Game ON is a children’s book created to encourage resilience in our young ones.
Learn about responsibility in Game ON below
Responsible: the child accepts and is given responsibilities, and believed that their actions can make a difference. The child can do things on his or her own and accept the consequences of the behaviour. There is the feeling that what he or she does makes a difference in how things develop and the child accepts that responsibility. The child understands the limits of his or her control over events and recognizes when others are responsible.
One of the key components in the GRP is enabling children to be responsible for decision making and taking responsibility for the consequences of their actions. Coupled with responsibility is the notion of autonomy, which has been described above. When children take responsibility for their actions they demonstrate self-efficacy and this, in turn, builds resilience. When self-efficacy is achieved, the ability of the learner to utilise and coordinate their skills in challenging and changing situations increases, informed by the individual’s confidence. Within Game ON, Alex demonstrates very low resilience attributes by blaming, yelling and projecting his anger onto his friends. However, as the book progresses, Alex, through the process of reflection, understands how this has impacted his friends and finally role models the ability to take responsibility for his actions. This was an important aspect of the book. The ability to be so incredibly mad, and driven by defensive responses, can sometimes inhibit the cognitive appraisal process and reduce the adaptability and awareness required to say sorry through the notions of ego-control and ego-resilience. At the beginning of the book, Alex’s behaviour is in fight or flight, which reduces his awareness and ability to evaluate his behaviour and the effect he is having on his environment. By the end of the book, Alex is finally able to calm down and reflect, with the assistance of his peers, and self-author an apology for his behaviour. This aspect of the book enables children to view Alex as a role model who can take responsibility for his poor actions.
The book teaches the children to take ownership about their own emotions and their own reactions and not to blame others. Like in the book, Alex attempts to blame others for making him angry, well NO! Alex chose his feelings and he was the one who needs to take responsibility for his anger. In terms of the GRP, the children can see that their actions can make a difference and that every action has a consequence either good or bad, so the children can choose to either join in with the game or they can choose to be angry and this can spiral out of control. This is the side of taking responsibility which is a key part of both the curriculum and the resilience model. (Year 2 teacher, Round 1)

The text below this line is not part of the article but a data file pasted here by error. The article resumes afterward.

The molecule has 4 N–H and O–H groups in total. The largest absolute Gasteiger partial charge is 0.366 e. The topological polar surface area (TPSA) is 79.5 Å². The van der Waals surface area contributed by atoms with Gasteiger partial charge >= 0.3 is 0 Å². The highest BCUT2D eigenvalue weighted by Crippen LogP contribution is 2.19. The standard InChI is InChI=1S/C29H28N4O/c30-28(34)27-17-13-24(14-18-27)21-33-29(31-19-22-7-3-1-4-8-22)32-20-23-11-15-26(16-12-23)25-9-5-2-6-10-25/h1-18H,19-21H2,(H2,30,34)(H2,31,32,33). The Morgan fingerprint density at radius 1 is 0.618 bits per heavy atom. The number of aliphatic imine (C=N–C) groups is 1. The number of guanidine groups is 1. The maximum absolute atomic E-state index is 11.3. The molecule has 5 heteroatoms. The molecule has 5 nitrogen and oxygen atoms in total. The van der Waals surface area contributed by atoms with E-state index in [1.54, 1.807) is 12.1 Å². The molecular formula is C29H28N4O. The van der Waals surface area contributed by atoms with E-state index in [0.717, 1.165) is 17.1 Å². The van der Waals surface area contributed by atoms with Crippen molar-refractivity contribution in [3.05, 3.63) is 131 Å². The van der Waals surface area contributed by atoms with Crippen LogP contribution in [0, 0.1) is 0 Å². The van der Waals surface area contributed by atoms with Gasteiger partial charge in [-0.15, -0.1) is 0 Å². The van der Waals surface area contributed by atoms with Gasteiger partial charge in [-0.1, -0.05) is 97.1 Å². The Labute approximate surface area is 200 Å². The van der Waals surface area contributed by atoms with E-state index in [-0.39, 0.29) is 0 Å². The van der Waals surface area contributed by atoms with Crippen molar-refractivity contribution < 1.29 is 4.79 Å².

The ability to empower children with responsibility in regard to decision making and ownership of the associated consequences has significant long-term wellbeing and academic benefits. Empowering people with their health enables people to take ownership and responsibility of their condition, empowering them with the dexterity to have some control or influence over the outcome, thus providing autonomy. When this level of awareness, engagement and empowerment is adopted by a person, they are able to independently take responsible control of their wellbeing.
With resilience it is building empowerment, you know that everyone can make a choice, sometimes we make poor choices and good choices and no matter what our choice there will be consequences to them. This is a great resource for these purposes. (Kindergarten teacher, Round 1)
In most instances the children were able to recognise through Alex’s behaviour that it was imperative to take responsibility for your own actions and, if required, apologise for the behaviour:
Don’t blame others, you need to think about what you are doing when you get angry, and take a few deep breaths and walk way.
I walk away, think about what I did wrong and then take a few deep breaths and get the confidence to come back and say that I am sorry. (Year 2 children, Round 1)
Alex should have said sorry to Reina, he needs to take some responsibility for his behaviour (Year 2 child, Round 2).
Don’t blame others, you need to think about what you are doing when you get angry, and take a few deep breaths and walk way (Year 2 child, Round 2)
I go outside and get some fresh air, I now think that I shouldn’t have such a bad temper. Because getting angry and making choices while I am angry isn’t good. So I try just to walk away and take some time out. (Year 1 child, Round 2)
Observing the children’s responses uncovered that many of the Year 1 and Year 2 children made links about the importance of not blaming others and apologising for poor behaviour as learning strategies from the book, however, these were absent from the Kindergarten dialogue. The question posed in this context was not directly related to extracting this data and, therefore, did not seek to explore understanding directly as part of this phenomenon.
In summary, taking responsibility for personal actions empowers children with the ability to control the outcome and the consequences of the situation. Self-authored approaches to recognise error coupled with the individual’s ability to recognise their role in the situation enhances self-awareness and resilience. Game ON provides the children with an opportunity to observe how we can affect our environment through our behaviour but also role models the ability to build awareness on how we act and take actions to rectify the situation if required through Alex and his peers.